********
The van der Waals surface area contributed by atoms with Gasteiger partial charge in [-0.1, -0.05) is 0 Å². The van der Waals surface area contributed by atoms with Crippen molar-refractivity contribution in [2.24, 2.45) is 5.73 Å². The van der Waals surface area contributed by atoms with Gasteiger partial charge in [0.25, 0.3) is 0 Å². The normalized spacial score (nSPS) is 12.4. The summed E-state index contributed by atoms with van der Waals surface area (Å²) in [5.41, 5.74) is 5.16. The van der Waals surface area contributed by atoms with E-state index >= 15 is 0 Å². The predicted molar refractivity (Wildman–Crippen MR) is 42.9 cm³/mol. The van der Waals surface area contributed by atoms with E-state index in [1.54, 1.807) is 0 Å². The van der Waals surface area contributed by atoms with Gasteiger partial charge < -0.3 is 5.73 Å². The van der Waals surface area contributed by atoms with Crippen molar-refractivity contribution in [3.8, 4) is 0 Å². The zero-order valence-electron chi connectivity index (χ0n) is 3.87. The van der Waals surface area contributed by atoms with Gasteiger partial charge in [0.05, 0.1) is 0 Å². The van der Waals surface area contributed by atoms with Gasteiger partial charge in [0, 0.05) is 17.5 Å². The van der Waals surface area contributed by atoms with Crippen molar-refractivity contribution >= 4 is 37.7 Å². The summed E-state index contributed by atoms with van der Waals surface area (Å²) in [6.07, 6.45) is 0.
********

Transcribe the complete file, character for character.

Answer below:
The van der Waals surface area contributed by atoms with Gasteiger partial charge in [-0.1, -0.05) is 0 Å². The van der Waals surface area contributed by atoms with Crippen molar-refractivity contribution in [2.24, 2.45) is 5.73 Å². The van der Waals surface area contributed by atoms with Gasteiger partial charge in [0.25, 0.3) is 0 Å². The normalized spacial score (nSPS) is 12.4. The summed E-state index contributed by atoms with van der Waals surface area (Å²) in [5.41, 5.74) is 5.16. The van der Waals surface area contributed by atoms with E-state index >= 15 is 0 Å². The predicted molar refractivity (Wildman–Crippen MR) is 42.9 cm³/mol. The van der Waals surface area contributed by atoms with E-state index in [1.54, 1.807) is 0 Å². The van der Waals surface area contributed by atoms with Gasteiger partial charge < -0.3 is 5.73 Å². The van der Waals surface area contributed by atoms with Crippen molar-refractivity contribution in [3.8, 4) is 0 Å². The zero-order valence-electron chi connectivity index (χ0n) is 3.87. The van der Waals surface area contributed by atoms with Gasteiger partial charge in [0.05, 0.1) is 0 Å². The van der Waals surface area contributed by atoms with Gasteiger partial charge in [0, 0.05) is 17.5 Å². The van der Waals surface area contributed by atoms with Crippen molar-refractivity contribution >= 4 is 37.7 Å². The summed E-state index contributed by atoms with van der Waals surface area (Å²) in [6.07, 6.45) is 0.